Billy Sherwood: Divided By One/Collection

A new album and anthology show Sherwood’s natural flair.

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Over recent months Billy Sherwood has been catapulted unwittingly into the spotlight with his acceptance of the (impossible) role of replacing the late Chris Squire in Yes. Yet his own reputation has already been well established, through his prior work with that band, his pivotal role in the underrated World Trade, plus an array of solo releases and producer/ mixer credits.

In spite of such achievements, there’s a seemingly infinite line of faceless keyboard warriors on countless online forums, all constantly ready to dismiss his credibility, deeming him unworthy of even associating with Yes. With the release of the admittedly rather unimaginatively titled Collection, Sherwood has selected what he considers to be some of his finer solo moments, and it provides a neat, concentrated introduction into the musical mindset of the multi-instrumentalist that proves many of the naysayers wrong.

There can be no denying Sherwood’s musical ability.

Strikingly, there’s a consistency to the tracks on Collection that has led some to dismiss his work as stylistically boring. Yet that would be grossly missing the point. With Sherwood performing all the instruments on his solo albums, he has managed to remain true to his personal musical leanings, never crassly wandering into unsuitable musical genres merely to appease those clamouring for change. Drone Deciphers demonstrates that approach, with a slick bass and layered keyboards providing an almost cinematic backdrop for the harmony vocals, and it’s this pattern that’s continued on the likes of The Recurring Dream and Seeing Through The Walls. The latter has a similarity with 80s-era Yes, with the closing section reminiscent of Cinema from 90125.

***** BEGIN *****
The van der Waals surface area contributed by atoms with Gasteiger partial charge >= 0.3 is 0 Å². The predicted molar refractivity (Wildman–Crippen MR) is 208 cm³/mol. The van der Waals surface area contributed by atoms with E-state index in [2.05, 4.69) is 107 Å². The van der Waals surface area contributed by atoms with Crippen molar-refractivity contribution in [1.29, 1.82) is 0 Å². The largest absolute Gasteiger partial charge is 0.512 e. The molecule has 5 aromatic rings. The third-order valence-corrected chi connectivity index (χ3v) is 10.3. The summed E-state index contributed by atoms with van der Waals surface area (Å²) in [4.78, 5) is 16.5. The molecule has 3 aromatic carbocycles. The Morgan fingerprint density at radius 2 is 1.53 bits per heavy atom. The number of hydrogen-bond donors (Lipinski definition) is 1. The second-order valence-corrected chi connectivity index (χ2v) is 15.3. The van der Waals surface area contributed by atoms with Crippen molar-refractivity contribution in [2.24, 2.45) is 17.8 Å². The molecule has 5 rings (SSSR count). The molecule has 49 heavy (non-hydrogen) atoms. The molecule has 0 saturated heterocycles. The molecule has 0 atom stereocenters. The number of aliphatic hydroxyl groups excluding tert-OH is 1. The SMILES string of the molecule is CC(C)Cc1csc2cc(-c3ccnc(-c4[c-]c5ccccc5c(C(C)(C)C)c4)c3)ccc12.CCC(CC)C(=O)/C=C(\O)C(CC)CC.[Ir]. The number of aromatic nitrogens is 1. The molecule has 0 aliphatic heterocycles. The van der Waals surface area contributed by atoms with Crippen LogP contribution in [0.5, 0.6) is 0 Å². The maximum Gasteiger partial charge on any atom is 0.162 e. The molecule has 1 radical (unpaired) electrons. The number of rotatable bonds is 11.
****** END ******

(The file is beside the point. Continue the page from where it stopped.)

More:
That’s not to suggest Sherwood lacks ambition. Dying Breed is an intriguing song, influenced as much by reggae as Peter Gabriel, and on Call, a striking lead guitar adds grit. His cover of Sting’s I Hung My Head is solid and well-meaning, but ultimately leaves you scurrying off to find the original.

Although only released last year in download form, Divided By One has received a welcome reissue on CD, and it’s an album that fits securely into Sherwood’s solo mould. Crucial to the recording is his knack of succeeding in forming tracks that are instantly catchy but retain complexity and musical intrigue. Both No Stone Unturned and *Divided By One *exemplify this, although there are fleeting moments when you feel someone from outside of his solitary musical bunker could have added collaborative sparkle.

There can be no denying Sherwood’s musical ability, as both of these recordings admirably demonstrate. Whether that’s enough to win over his detractors remains to be seen.